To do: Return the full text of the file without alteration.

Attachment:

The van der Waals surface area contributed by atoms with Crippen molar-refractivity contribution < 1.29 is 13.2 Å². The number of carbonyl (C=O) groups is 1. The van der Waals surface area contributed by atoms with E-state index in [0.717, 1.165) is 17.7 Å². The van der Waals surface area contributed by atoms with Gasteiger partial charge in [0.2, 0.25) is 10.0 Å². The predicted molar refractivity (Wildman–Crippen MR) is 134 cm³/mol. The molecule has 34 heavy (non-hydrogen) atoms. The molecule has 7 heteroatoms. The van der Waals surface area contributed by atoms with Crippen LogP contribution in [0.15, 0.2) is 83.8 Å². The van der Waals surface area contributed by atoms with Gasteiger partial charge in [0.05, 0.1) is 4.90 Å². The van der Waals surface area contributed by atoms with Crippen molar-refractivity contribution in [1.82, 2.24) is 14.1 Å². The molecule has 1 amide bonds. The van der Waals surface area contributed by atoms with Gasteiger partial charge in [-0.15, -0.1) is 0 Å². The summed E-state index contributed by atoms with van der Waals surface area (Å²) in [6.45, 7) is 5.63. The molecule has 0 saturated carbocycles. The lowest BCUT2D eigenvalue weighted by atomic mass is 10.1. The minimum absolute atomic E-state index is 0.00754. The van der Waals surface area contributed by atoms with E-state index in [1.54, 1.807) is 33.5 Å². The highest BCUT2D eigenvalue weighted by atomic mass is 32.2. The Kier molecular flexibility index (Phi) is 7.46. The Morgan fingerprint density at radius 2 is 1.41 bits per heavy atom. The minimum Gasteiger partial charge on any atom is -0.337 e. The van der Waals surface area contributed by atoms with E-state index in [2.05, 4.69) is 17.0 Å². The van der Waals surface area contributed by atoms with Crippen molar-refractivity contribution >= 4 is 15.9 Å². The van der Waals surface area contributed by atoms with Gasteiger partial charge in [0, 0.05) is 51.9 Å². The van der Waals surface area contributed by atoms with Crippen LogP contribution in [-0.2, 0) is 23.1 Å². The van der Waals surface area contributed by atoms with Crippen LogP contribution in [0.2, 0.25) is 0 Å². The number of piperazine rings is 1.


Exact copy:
The van der Waals surface area contributed by atoms with Crippen molar-refractivity contribution < 1.29 is 13.2 Å². The number of carbonyl (C=O) groups is 1. The van der Waals surface area contributed by atoms with E-state index in [0.717, 1.165) is 17.7 Å². The van der Waals surface area contributed by atoms with Gasteiger partial charge in [0.2, 0.25) is 10.0 Å². The predicted molar refractivity (Wildman–Crippen MR) is 134 cm³/mol. The molecule has 34 heavy (non-hydrogen) atoms. The molecule has 7 heteroatoms. The van der Waals surface area contributed by atoms with Crippen LogP contribution in [0.15, 0.2) is 83.8 Å². The van der Waals surface area contributed by atoms with Gasteiger partial charge in [0.05, 0.1) is 4.90 Å². The van der Waals surface area contributed by atoms with Crippen molar-refractivity contribution in [1.82, 2.24) is 14.1 Å². The molecule has 1 amide bonds. The van der Waals surface area contributed by atoms with Gasteiger partial charge in [-0.15, -0.1) is 0 Å². The summed E-state index contributed by atoms with van der Waals surface area (Å²) in [6.45, 7) is 5.63. The molecule has 0 saturated carbocycles. The lowest BCUT2D eigenvalue weighted by atomic mass is 10.1. The minimum absolute atomic E-state index is 0.00754. The van der Waals surface area contributed by atoms with E-state index in [1.54, 1.807) is 33.5 Å². The highest BCUT2D eigenvalue weighted by atomic mass is 32.2. The Kier molecular flexibility index (Phi) is 7.46. The Morgan fingerprint density at radius 2 is 1.41 bits per heavy atom. The minimum Gasteiger partial charge on any atom is -0.337 e. The van der Waals surface area contributed by atoms with E-state index in [2.05, 4.69) is 17.0 Å². The van der Waals surface area contributed by atoms with Crippen molar-refractivity contribution >= 4 is 15.9 Å². The van der Waals surface area contributed by atoms with Gasteiger partial charge in [0, 0.05) is 51.9 Å². The van der Waals surface area contributed by atoms with Crippen LogP contribution in [-0.2, 0) is 23.1 Å². The van der Waals surface area contributed by atoms with Crippen LogP contribution in [0.2, 0.25) is 0 Å². The number of piperazine rings is 1.